E-waste typically includes discarded computers and components, cathode ray tubes (CRTs), printed circuit boards (PCB), mobile phones, headphones, wires & cables, and white household goods such as liquid crystal display (LCD), plasma TVs, ACs, refrigerators etc.
As per Industry body ASSOCHAM, India’s e-waste generation is likely to increase by nearly three times, from the existing 18 lakh MT per annum to 52 lakh MT per annum by 2020 at a compound annual growth rate (CAGR) of about 30%.
Despite increasing number of registered recyclers/dismantlers in the country and large volume of E-waste generated, only about 5% of it is processed through formal sector. The remaining is either donated or goes to Kabadiwalas.
For example, although Hyderabad generates about 32 000 metric tonnes of E-waste annually and total annual capacity of Hyderabad’s major recyclers is approximately 20,000 MT per annum (As per list of TSPCB-registered Dismantlers,) the formal sector recyclers do not get adequate waste.
The biggest e-waste recycling market in India is Delhi and approximately 30% to 40% of the e-waste in India lands there.
The figure below depicts the step-by-step process for recycling e-waste.
The total number of registered E-waste recyclers in India is 159, whereas Hyderabad has 4.
Capital Expenditure (CAPEX) for Various Options
E waste recycling chain begins with a collection centre, which can be set up for Rs. 10 lakhs. However, standalone collection centres are not encouraged to register, unless they are being set up by a recycler/refurbished or an electronic product manufacturer. A collection centre combined with a dismantling unit can be set up for around Rs. 40 lakhs. In India, recycling is restricted to separation of Metal and Non-metal and granulation, as the technology for extraction of precious metal is not economical.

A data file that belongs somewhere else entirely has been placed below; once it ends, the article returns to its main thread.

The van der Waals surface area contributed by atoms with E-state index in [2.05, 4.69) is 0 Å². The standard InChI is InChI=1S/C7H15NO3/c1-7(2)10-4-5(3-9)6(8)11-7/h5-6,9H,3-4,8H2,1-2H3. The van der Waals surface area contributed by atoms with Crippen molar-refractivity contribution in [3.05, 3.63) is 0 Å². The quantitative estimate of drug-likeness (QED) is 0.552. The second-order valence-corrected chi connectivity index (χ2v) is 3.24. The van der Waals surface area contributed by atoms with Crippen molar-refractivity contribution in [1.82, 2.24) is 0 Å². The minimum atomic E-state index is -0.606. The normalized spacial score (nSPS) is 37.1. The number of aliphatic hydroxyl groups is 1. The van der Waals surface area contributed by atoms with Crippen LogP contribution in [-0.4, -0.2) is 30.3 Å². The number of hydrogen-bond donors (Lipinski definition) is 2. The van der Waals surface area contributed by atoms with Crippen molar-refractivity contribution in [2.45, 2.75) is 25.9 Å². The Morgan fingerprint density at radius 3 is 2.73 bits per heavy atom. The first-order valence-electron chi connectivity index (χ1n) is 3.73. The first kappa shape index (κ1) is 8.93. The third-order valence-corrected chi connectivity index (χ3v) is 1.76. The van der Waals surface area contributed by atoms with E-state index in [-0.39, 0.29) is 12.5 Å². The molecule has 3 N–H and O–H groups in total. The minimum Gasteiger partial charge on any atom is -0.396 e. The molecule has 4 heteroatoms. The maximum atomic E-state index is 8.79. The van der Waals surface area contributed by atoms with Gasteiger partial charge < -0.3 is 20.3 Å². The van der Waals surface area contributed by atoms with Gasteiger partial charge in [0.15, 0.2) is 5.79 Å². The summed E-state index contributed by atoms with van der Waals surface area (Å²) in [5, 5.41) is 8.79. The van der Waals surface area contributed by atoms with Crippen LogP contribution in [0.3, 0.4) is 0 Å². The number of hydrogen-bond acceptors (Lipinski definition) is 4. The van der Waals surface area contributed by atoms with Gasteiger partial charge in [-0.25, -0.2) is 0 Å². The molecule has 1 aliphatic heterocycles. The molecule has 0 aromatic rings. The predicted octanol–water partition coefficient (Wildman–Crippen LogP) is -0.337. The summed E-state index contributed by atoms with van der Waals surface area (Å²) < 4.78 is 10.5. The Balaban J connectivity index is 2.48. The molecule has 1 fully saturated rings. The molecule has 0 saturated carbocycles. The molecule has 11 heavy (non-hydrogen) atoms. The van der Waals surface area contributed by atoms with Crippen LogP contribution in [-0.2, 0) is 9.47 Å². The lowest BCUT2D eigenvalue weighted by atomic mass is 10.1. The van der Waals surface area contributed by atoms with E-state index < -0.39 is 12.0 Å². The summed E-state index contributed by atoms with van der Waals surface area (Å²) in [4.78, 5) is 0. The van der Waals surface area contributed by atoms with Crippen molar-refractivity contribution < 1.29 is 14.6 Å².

The industry is governed by e waste rules which specify the approvals and infrastructure requirements. The approvals need to be obtained from State pollution control body.
The e waste sector has grown at a slow pace over the last five years, largely due to lack of awareness about e waste rules, absence of strict guidelines for disposal of e waste and challenges from the informal sector recyclers who are able to offer a better price for the waste. However, the regulations around e waste are expected to tighten and would bring unorganised sector into mainstream.
Opportunities for a New Enterprise
While opportunities for e waste recycling are only expected to increase in future, profitability would depend on the value addition done by the enterprise. Therefore, aspiring e waste companies would also need to build skill sets in e waste segregation and in identifying reusable waste. We believe that
- Collection centre as such will remain an un profitable proposition, as just collecting the waste does not provide enough value addition/margins
- Dismantling can be a profitable option if you are able to establish a network of waste collection centres (perhaps from the unorganised sector) and develop skill sets to identify reusable waste
- Setting up a refurbishing centre, where salvaged computers/phones can be repaired using new or old components should also be attractive.
- Recyclers would need a large network of collection centres or need to import waste to ensure capacity utilisation.
How we can help you?
We can help you set up E waste recycling unit through a number of services including
- Market viability assessment
- Technical consultation and
- Project execution support.
Call us: 800 888 4932 /9032398367
Visit us: www.finetrain.com
Source: The Hindu – article dated at June, 2016
 Source: ASSOCHAM-Frost & Sullivan study, April, 2016
Source: List of Registered E-Waste Dismantlers/Recyclers in the country (as on 29-12-2016)